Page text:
Weekly Thoughts: Finding a WayBy Richard Barth
As I write this, August is about to begin. Every morning this week, I have been reminded of the Stockdale Paradox, that we must never confuse faith that we will prevail in the end, with the discipline to confront the most difficult facts of our current reality. And this is what I see unfolding across the KIPP Team and Family right now. I see all of us centered on the belief that we will find a way or make one for our 100,000+ KIPPsters, recognizing that each of us is now challenged to be more student-focused, more flexible, and more creative than at any point in the history of modern public education. We couldn’t ask for a stronger group of people to support students and families across the country.
This is really, really, really hard. And I also know, from talking with so many of you, that we are far better prepared to educate our kids this fall than we were last March thanks to so much preparation done by so many. This will take resources. Nationally, we cut our central budget by 20% this year, and since the end of May we have raised over $17 million to invest in technology for our KIPPsters to ensure that by early September each student will have a device for remote learning. We’ve also invested in mental health capacity, college persistence grants, and virtual content offerings like Zearn Math, KIPP Wheatley Online, and AP for All. Additionally, we will keep working to generate resources to support our students with their social, emotional, and academic well-being. This will challenge us to tap into our individual and collective ingenuity and commitment like never before. That is why some of our most experienced teachers are giving of themselves by recording the delivery of daily lessons so each one of our KIPPsters can benefit from the very best we have in our Team and Family. I have no doubt that, as a Team and a Family, we will make our way through this. I have no doubt that our mission, which we built together, will guide us:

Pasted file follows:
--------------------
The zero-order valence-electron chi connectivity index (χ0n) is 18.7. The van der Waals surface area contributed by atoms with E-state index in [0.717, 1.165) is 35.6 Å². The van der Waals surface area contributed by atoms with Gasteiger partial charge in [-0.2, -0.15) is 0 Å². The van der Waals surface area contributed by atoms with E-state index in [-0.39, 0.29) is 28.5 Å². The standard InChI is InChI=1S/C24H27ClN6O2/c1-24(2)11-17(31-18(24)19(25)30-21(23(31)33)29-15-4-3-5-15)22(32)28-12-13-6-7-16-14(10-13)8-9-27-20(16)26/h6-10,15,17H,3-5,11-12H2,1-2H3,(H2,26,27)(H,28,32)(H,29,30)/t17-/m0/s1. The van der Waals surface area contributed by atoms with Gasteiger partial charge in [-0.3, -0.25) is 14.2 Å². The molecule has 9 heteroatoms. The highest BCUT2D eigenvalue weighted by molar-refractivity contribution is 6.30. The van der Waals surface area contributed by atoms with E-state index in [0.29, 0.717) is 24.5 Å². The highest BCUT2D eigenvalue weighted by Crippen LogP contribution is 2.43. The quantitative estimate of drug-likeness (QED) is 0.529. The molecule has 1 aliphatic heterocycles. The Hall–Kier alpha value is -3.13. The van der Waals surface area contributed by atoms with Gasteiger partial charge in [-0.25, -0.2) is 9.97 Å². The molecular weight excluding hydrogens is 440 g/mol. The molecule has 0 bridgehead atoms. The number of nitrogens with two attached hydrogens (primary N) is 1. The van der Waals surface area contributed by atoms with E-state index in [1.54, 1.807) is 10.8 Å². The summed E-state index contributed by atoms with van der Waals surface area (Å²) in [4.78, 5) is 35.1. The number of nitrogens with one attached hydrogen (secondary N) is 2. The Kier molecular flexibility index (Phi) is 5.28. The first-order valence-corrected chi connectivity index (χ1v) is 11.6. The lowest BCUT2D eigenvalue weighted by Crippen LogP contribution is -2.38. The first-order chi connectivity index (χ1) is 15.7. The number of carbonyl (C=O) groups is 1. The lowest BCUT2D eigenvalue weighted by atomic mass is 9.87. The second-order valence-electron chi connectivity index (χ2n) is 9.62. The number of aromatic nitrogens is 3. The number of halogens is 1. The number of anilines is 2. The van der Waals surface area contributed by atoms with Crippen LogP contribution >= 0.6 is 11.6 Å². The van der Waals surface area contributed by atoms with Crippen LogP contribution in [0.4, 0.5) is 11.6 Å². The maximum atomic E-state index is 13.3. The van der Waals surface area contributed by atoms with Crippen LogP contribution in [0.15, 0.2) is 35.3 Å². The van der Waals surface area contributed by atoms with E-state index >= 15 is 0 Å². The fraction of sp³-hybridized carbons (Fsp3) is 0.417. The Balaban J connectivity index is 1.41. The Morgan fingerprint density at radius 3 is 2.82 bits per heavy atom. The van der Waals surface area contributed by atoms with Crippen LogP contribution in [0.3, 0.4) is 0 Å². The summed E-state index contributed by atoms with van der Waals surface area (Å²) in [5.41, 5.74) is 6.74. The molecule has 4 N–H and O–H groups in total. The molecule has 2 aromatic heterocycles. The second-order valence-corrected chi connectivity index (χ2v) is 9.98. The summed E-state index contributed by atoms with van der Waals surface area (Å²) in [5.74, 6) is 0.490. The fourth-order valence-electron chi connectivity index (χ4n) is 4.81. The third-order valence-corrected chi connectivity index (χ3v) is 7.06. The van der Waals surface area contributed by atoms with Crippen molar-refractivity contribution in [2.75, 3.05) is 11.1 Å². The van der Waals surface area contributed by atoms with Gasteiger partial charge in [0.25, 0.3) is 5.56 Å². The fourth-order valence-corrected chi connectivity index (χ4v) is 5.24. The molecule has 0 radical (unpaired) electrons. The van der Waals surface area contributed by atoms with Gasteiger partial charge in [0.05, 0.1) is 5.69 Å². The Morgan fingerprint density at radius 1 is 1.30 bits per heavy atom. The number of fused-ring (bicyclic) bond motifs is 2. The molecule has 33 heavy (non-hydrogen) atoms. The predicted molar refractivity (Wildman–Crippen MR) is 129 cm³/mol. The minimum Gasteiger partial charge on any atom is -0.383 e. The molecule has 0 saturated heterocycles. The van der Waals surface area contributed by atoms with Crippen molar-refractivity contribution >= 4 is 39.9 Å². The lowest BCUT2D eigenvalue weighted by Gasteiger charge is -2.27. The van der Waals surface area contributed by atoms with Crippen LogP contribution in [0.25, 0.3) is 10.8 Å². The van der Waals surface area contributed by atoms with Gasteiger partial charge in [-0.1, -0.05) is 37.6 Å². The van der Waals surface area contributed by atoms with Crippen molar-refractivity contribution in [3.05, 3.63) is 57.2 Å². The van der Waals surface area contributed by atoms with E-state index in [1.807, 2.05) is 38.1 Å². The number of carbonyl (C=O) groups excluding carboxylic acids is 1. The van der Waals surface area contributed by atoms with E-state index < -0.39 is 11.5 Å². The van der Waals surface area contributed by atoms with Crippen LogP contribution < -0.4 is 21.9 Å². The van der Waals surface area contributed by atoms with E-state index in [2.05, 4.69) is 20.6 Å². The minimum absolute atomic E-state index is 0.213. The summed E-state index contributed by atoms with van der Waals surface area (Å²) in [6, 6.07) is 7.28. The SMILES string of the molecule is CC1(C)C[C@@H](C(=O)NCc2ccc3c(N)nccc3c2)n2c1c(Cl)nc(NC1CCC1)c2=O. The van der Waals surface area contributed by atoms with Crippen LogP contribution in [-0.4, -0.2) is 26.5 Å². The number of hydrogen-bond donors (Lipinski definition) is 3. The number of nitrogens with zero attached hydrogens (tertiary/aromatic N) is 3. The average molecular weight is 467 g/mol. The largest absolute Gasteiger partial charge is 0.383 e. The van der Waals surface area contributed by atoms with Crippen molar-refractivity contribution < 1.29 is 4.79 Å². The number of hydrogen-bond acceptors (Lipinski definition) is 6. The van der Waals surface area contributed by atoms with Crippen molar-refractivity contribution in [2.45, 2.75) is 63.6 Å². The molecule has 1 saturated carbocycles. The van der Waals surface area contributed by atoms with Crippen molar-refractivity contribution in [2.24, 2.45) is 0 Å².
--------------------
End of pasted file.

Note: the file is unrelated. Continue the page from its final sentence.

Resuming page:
“Together with families and communities, we create joyful, academically excellent schools that prepare students with the skills and confidence they need to pursue the paths they choose—college, career, and beyond—so they can lead fulfilling lives and build a more just world.”
I am excited to share a few updates with you, but before doing so I want to make one last point: at KIPP, we have always believed the work we do is not about one day, one week, or even one month in time. Ours is the work of a lifetime, work that is centered on our alumni leading fulfilling lives and building a more just world. In a moment like the one we are in today, it is inevitable that our time horizons feel compressed. But let’s all remember — at KIPP, we are the constant, not the variable. And we will be consistently here, for our KIPPsters, tomorrow, and the day after tomorrow, and in September, and next September, and all Septembers beyond.
Thank you, each and every one of you, for all you do every day.
A Tour Around the Country…
KIPP DC gathered their nearly 1,200 staff members on Monday to virtually kick off their 20th school year. Highlights included a lunchtime keynote from DC native and New York Times best-selling author Jason Reynolds, as well as time spent in school teams aligning on the upcoming school year’s priorities and remote learning plans, along with operational updates related to COVID-19. The day concluded with welcome-back messages from current KIPP DC students, a virtual performance by a student and alumni choir, the rollout of KIPP DC’s 2025 strategic plan, and closing remarks by KIPP DC College Prep’s Class of 2021 president Jeremiah McCollum. The Class of 2021 at KIPP DC will be the first to have attended KIPP for their whole educational career since KIPP launched the early childhood program in in DC in 2007!